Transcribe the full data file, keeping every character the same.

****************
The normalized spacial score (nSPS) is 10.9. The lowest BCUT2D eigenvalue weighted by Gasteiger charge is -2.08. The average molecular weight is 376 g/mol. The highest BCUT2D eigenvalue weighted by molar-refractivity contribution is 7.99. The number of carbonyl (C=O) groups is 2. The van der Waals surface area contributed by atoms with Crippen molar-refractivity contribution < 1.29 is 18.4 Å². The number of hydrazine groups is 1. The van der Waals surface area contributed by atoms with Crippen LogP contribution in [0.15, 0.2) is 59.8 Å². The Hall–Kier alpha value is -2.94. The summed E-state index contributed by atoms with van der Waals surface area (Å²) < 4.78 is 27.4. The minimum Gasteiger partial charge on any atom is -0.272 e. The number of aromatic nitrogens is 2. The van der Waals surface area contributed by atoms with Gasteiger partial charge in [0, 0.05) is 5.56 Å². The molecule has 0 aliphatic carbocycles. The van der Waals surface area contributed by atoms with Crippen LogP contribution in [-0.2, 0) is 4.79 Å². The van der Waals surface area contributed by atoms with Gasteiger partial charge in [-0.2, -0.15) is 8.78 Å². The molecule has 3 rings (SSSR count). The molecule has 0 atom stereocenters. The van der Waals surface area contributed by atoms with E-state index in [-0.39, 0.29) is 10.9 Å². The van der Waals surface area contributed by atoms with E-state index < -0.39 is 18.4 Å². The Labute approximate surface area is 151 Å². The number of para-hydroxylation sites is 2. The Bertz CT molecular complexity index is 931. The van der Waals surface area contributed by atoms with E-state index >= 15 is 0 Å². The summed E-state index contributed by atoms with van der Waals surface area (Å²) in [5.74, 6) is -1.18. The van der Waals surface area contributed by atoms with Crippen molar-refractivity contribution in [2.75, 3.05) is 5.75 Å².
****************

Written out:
The normalized spacial score (nSPS) is 10.9. The lowest BCUT2D eigenvalue weighted by Gasteiger charge is -2.08. The average molecular weight is 376 g/mol. The highest BCUT2D eigenvalue weighted by molar-refractivity contribution is 7.99. The number of carbonyl (C=O) groups is 2. The van der Waals surface area contributed by atoms with Crippen molar-refractivity contribution < 1.29 is 18.4 Å². The number of hydrazine groups is 1. The van der Waals surface area contributed by atoms with Crippen LogP contribution in [0.15, 0.2) is 59.8 Å². The Hall–Kier alpha value is -2.94. The summed E-state index contributed by atoms with van der Waals surface area (Å²) < 4.78 is 27.4. The minimum Gasteiger partial charge on any atom is -0.272 e. The number of aromatic nitrogens is 2. The van der Waals surface area contributed by atoms with Gasteiger partial charge in [0, 0.05) is 5.56 Å². The molecule has 0 aliphatic carbocycles. The van der Waals surface area contributed by atoms with Crippen LogP contribution in [-0.2, 0) is 4.79 Å². The van der Waals surface area contributed by atoms with Gasteiger partial charge in [-0.2, -0.15) is 8.78 Å². The molecule has 3 rings (SSSR count). The molecule has 0 atom stereocenters. The van der Waals surface area contributed by atoms with E-state index in [-0.39, 0.29) is 10.9 Å². The van der Waals surface area contributed by atoms with E-state index < -0.39 is 18.4 Å². The Labute approximate surface area is 151 Å². The number of para-hydroxylation sites is 2. The Bertz CT molecular complexity index is 931. The van der Waals surface area contributed by atoms with E-state index >= 15 is 0 Å². The summed E-state index contributed by atoms with van der Waals surface area (Å²) in [5.74, 6) is -1.18. The van der Waals surface area contributed by atoms with Crippen molar-refractivity contribution in [2.75, 3.05) is 5.75 Å².